The true costs of Quality

The true costs of Quality

There are few managers in organisations that do not recognise the importance of maintaining and improving quality. One of the perceived barriers to implementing quality processes though is the cost. When it comes to making decisions most managers will speak in terms of money so the ‘cost of quality’ is always an important factor and consideration in the larger scheme of things.

The term “cost of quality” undoubtedly has different meanings to different people. Some equate “cost of quality” with the costs of poor quality due to finding and correcting defective work. Others equate the term with the expense incurred to attain good quality. Others use the term to mean the costs of running the quality department.

According to some studies quality-related costs run in the range of 10 to 30 percent of sales or 25 to 40 percent of operating expenses (Some of these costs are visible and some hidden.) There is no set formula though as every organisation is different. Putting precise costs on quality is therefore no easy task.

Many managers, for example, focus only on the cost of “non-conformities”. Quality costs, though, include other unmeasured costs such as lost sales due to poor quality. This is sometimes termed a ‘hidden cost’ because it cannot be easily measured.
Also, quality cost measurement does not solve quality problems. Some organizations publish these costs in the form of a scoreboard but these efforts generally fail because of a fundamental misunderstanding. It is lack of action that costs, rather than lack of will.

So when we talk about the true costs of quality what do we actually mean? Here are some useful examples:

– Internal Failure Costs
The costs of deficiencies discovered before delivery. i.e. deficiencies or nonconformities with the failure to meet explicit requirements or implicit needs of external or internal customers.

– External Failure Costs
The costs associated with deficiencies found after products are received by customers. These also include lost opportunities for sales revenue.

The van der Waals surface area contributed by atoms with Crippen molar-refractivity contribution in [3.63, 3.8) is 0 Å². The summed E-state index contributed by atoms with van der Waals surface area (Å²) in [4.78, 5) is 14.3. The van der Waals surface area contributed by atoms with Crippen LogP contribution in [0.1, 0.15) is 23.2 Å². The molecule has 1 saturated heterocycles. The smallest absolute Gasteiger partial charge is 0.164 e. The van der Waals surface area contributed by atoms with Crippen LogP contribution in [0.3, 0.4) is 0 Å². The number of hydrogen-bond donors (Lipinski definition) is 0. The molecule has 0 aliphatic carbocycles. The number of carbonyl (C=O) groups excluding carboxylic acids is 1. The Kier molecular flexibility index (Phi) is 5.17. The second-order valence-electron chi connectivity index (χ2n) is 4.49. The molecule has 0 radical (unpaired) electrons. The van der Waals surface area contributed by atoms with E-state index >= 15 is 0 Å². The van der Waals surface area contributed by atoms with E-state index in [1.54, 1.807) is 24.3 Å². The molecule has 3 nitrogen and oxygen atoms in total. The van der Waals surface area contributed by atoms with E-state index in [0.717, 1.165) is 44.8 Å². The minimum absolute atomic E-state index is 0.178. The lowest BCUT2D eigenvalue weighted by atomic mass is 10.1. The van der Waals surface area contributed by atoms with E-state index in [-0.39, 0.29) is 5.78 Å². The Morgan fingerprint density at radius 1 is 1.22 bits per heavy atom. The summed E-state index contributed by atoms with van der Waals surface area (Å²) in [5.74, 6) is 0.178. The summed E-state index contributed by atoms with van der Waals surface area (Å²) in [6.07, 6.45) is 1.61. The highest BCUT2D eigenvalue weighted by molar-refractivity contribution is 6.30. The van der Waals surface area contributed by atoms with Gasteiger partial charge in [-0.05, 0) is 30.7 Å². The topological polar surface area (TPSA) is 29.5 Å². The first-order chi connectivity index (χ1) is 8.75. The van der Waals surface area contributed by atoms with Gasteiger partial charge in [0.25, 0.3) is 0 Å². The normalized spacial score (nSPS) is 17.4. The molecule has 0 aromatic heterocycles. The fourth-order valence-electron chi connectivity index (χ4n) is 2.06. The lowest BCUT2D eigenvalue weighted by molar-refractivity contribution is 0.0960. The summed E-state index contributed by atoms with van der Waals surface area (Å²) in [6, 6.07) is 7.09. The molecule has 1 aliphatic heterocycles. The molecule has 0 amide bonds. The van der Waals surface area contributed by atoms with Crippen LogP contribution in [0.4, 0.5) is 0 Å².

– Appraisal Costs.
The costs incurred to determine the degree of conformance to quality requirements. For example the cost of ‘inspections’ is an appraisal cost.

– Prevention Costs.
The costs incurred to keep failure and appraisal costs to a minimum. For example product design costs are prevention costs.

The total “cost of quality” in the above example is therefore the sum of the four above categories.

For organisations that would like to create an Initial Quality Cost Study here are a few tips to get them started:
1. Try to review some of the existing literature on quality costs and consult with others in similar industries which have had experience with applying quality cost concepts.
2. Ideally select one organizational unit of the company to serve as a pilot site. This unit may be one division, one large department or one product line etc.
3. Discuss the objectives of the study with the key people within the organization, particularly those in the accounting function. Two objectives will be paramount – determining the size of the quality problem and identifying specific projects or areas for improvement.
4. Collect whatever cost data is already available from the accounting system. Use this information to gain management support to make a full cost of quality study.
5. The proposal should provide for a task force of all concerned parties. The task force will need to identify the work activities that contribute to the cost of poor quality. Make use of work records, job descriptions, flowcharts, interviews, and other relevant documentation and include brainstorming to identify these activities.
6. Publish a first draft of the categories that define the cost of quality and revise as necessary as the initiative develops.
7. Finalize the definitions and secure management approval.
8. Assign responsibility for data collection and report preparation.
9. Collect and summarize the data. (Ideally, this should be done by the accounting function)
10. Present the initial and final quality cost results from the quality improvement project to management. Then request authorization to proceed with a broader company-wide program of measuring the costs and pursuing projects.

Clearly, this suggested sequence must be tailored for each organization but hopefully it provides a useful starting point. Yes – quality costs but at the end of the day the most important question that all organisations must ask themselves is this: “What is the cost of NOT pursuing quality?”

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